An Introduction to Gaussian
Process Models
by
Thomas Beckers, t.beckers@tum.de
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Within the past two decades, Gaussian process regression has been increasingly used for modeling dynamical systems due to some beneficial properties such as the bias variance trade-off and the strong connection to Bayesian mathematics. As data-driven method, a Gaussian process is a powerful tool for nonlinear function regression without the need of much prior knowledge. In contrast to most of the other techniques, Gaussian Process modeling provides not only a mean prediction but also a measure for the model fidelity. In this article, we give an introduction to Gaussian processes and its usage in regression tasks of dynamical systems.
A Gaussian process (GP) is a stochastic process that is in general a collection of random variables
indexed by time or space. Its special property is that any finite collection of these variables follows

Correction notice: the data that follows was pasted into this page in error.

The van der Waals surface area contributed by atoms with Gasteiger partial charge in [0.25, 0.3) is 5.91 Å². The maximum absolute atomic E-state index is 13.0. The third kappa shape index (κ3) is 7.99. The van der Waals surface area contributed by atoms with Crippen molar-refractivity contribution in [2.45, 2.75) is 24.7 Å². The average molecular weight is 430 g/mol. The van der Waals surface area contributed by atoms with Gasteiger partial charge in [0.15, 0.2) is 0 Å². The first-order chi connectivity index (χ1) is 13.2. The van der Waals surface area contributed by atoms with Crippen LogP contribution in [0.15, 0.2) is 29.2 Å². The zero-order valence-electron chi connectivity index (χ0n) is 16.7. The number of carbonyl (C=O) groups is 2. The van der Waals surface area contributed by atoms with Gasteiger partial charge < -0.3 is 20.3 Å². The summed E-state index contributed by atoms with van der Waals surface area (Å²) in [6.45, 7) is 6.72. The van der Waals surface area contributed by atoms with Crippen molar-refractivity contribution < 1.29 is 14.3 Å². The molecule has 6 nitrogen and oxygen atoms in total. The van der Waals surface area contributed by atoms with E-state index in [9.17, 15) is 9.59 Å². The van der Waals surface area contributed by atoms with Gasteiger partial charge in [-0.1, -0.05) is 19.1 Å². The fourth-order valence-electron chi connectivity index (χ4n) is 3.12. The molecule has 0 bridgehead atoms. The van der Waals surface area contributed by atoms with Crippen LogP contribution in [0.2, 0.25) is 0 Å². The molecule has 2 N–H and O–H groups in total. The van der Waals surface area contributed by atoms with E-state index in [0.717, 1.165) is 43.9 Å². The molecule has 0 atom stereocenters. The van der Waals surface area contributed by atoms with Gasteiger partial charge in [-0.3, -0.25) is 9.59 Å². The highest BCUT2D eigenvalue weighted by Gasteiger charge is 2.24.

a multivariate Gaussian distribution. Thus, the GP is a distribution over infinitely many variables
and, therefore, a distribution over functions with a continuous domain. Consequently, it describes a
probability distribution over an infinite dimensional vector space. For engineering applications, the
GP has gained increasing attention as supervised machine learning technique, where
it is used as prior probability distribution over functions in Bayesian inference. The
inference of continuous variables leads to Gaussian process regression (GPR) where the